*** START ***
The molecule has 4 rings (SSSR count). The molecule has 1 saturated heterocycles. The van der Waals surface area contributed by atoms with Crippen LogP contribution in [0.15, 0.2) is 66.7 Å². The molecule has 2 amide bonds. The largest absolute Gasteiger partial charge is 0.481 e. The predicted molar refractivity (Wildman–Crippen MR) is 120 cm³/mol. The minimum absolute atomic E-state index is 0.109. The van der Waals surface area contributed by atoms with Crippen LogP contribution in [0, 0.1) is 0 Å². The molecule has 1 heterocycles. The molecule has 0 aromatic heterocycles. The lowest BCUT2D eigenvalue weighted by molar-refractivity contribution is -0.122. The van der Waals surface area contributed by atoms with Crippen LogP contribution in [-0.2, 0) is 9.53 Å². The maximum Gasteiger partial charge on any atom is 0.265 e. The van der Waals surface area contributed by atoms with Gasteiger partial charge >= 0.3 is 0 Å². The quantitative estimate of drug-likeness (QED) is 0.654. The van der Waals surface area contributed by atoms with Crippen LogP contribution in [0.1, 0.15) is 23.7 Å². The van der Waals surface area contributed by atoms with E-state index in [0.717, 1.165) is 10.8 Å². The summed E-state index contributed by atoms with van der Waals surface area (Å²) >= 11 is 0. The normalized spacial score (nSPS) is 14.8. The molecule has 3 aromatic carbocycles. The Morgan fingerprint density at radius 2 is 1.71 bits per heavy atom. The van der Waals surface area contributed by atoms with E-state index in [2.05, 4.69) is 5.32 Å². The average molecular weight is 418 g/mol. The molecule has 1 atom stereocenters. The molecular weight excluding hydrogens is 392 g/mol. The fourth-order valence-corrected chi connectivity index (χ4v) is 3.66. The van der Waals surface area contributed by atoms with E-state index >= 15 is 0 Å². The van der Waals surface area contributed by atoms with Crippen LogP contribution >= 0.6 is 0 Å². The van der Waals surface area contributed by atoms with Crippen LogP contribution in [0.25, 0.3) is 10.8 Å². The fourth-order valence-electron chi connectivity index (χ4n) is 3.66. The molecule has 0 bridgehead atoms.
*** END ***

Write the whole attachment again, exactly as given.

The molecule has 4 rings (SSSR count). The molecule has 1 saturated heterocycles. The van der Waals surface area contributed by atoms with Crippen LogP contribution in [0.15, 0.2) is 66.7 Å². The molecule has 2 amide bonds. The largest absolute Gasteiger partial charge is 0.481 e. The predicted molar refractivity (Wildman–Crippen MR) is 120 cm³/mol. The minimum absolute atomic E-state index is 0.109. The van der Waals surface area contributed by atoms with Crippen LogP contribution in [0, 0.1) is 0 Å². The molecule has 1 heterocycles. The molecule has 0 aromatic heterocycles. The lowest BCUT2D eigenvalue weighted by molar-refractivity contribution is -0.122. The van der Waals surface area contributed by atoms with Crippen LogP contribution in [-0.2, 0) is 9.53 Å². The maximum Gasteiger partial charge on any atom is 0.265 e. The van der Waals surface area contributed by atoms with Gasteiger partial charge >= 0.3 is 0 Å². The quantitative estimate of drug-likeness (QED) is 0.654. The van der Waals surface area contributed by atoms with Crippen LogP contribution in [0.1, 0.15) is 23.7 Å². The van der Waals surface area contributed by atoms with E-state index in [0.717, 1.165) is 10.8 Å². The summed E-state index contributed by atoms with van der Waals surface area (Å²) >= 11 is 0. The normalized spacial score (nSPS) is 14.8. The molecule has 3 aromatic carbocycles. The Morgan fingerprint density at radius 2 is 1.71 bits per heavy atom. The van der Waals surface area contributed by atoms with E-state index in [2.05, 4.69) is 5.32 Å². The average molecular weight is 418 g/mol. The molecule has 1 atom stereocenters. The molecular weight excluding hydrogens is 392 g/mol. The fourth-order valence-corrected chi connectivity index (χ4v) is 3.66. The van der Waals surface area contributed by atoms with E-state index >= 15 is 0 Å². The van der Waals surface area contributed by atoms with Crippen LogP contribution >= 0.6 is 0 Å². The van der Waals surface area contributed by atoms with Crippen LogP contribution in [0.25, 0.3) is 10.8 Å². The fourth-order valence-electron chi connectivity index (χ4n) is 3.66. The molecule has 0 bridgehead atoms.